Creative journey celebrated at the library

Paula Smith’s mother still has Paula’s Grade 8 sketchbooks. At first she drew from photographs and pictures cut from magazines, but as her creative bent took root, and she began taking additional courses, Paula began to draw from life while studying the work of other artists. It was about this time that the dream of being an artist — even a starving artist — took hold. It hasn’t let go.

Paula Smith works are now being featured at the Nelson library.

Paula Smith works are now being featured at the Nelson library.

Paula Smith’s mother still has Paula’s Grade 8 sketchbooks. At first she drew from photographs and pictures cut from magazines, but as her creative bent took root, and she began taking additional courses, Paula began to draw from life while studying the work of other artists. It was about this time that the dream of being an artist — even a starving artist — took hold. It hasn’t let go.

College programs provided opportunities for skill development, but also presented challenges in conflicting art ideologies, and so when romance led to marriage which led to children, the pencils and brushes were shelved for a time.

And yet the creative drive was never far away, surfacing again in the medium of stained glass and a side-job of creating custom glass panels alongside ongoing art projects with growing kids. Her recent multi-venue exhibition, Blueprints of Youth, celebrates the journey, and also served as an introduction in her new home of Nelson. She’s happy to be here, where the creative juices have begun flowing in earnest.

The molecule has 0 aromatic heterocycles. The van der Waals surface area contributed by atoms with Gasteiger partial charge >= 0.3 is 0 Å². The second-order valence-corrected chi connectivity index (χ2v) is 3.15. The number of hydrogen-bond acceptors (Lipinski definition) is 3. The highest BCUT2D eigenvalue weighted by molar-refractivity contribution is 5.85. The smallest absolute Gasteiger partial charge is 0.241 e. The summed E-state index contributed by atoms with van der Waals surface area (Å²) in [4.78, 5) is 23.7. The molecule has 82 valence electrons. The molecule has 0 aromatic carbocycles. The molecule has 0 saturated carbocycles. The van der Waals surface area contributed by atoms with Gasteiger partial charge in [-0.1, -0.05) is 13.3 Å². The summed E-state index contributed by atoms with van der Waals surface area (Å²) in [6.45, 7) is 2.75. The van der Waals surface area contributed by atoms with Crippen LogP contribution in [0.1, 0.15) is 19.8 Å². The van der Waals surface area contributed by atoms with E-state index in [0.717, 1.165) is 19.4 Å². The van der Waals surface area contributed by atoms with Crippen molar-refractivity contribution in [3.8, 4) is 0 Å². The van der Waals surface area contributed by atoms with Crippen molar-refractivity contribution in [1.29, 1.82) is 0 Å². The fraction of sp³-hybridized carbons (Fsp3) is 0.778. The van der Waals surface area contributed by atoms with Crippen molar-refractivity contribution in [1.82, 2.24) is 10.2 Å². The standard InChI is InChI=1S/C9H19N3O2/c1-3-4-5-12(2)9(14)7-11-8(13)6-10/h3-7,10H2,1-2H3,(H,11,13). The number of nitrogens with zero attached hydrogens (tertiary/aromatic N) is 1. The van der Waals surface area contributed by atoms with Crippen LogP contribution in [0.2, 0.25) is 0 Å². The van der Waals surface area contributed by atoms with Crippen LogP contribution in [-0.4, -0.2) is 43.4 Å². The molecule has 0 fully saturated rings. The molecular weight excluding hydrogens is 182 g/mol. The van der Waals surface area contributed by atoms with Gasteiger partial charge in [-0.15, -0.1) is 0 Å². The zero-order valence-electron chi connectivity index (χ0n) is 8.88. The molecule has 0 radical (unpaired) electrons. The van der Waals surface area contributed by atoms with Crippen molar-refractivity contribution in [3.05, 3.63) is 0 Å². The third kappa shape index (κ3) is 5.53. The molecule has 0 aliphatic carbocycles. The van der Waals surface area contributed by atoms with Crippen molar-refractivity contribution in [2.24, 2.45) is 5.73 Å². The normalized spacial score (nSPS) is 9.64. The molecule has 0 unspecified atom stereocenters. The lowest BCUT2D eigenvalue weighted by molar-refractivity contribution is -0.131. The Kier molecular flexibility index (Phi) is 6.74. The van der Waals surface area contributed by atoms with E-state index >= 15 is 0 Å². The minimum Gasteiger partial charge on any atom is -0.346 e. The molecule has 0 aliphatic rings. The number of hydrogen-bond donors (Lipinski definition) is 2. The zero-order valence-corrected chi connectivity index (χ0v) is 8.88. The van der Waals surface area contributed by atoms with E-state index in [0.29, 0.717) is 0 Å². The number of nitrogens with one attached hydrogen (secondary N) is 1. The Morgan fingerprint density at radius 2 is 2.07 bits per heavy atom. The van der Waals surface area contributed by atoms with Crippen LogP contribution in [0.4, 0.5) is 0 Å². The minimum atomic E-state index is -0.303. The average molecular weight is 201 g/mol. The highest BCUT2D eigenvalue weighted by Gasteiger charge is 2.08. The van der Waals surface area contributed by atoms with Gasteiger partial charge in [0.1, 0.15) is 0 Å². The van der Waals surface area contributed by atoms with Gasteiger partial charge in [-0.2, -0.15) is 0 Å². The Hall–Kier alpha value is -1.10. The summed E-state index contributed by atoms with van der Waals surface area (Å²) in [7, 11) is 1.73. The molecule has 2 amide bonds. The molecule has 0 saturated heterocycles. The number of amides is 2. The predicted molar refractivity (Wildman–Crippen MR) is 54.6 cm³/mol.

“People back in Ontario thought I was crazy for leaving a good job at City Hall,” Smith explains.

“We moved for a better lifestyle: calmer, clean fresh air, cool summer nights, not over-populated, peaceful, and most of all, creative.”

Now, kids grown, Smith has arrived heads, hands, and heart back in the art world, and celebrates with works in acrylic, pencil, and mixed media exploring subjects from abstract to realist.

Her work is now on display at the Nelson library, including a wall hanging in the stairwell inspired by Smith’s earlier stained glass work.

The show continues through March.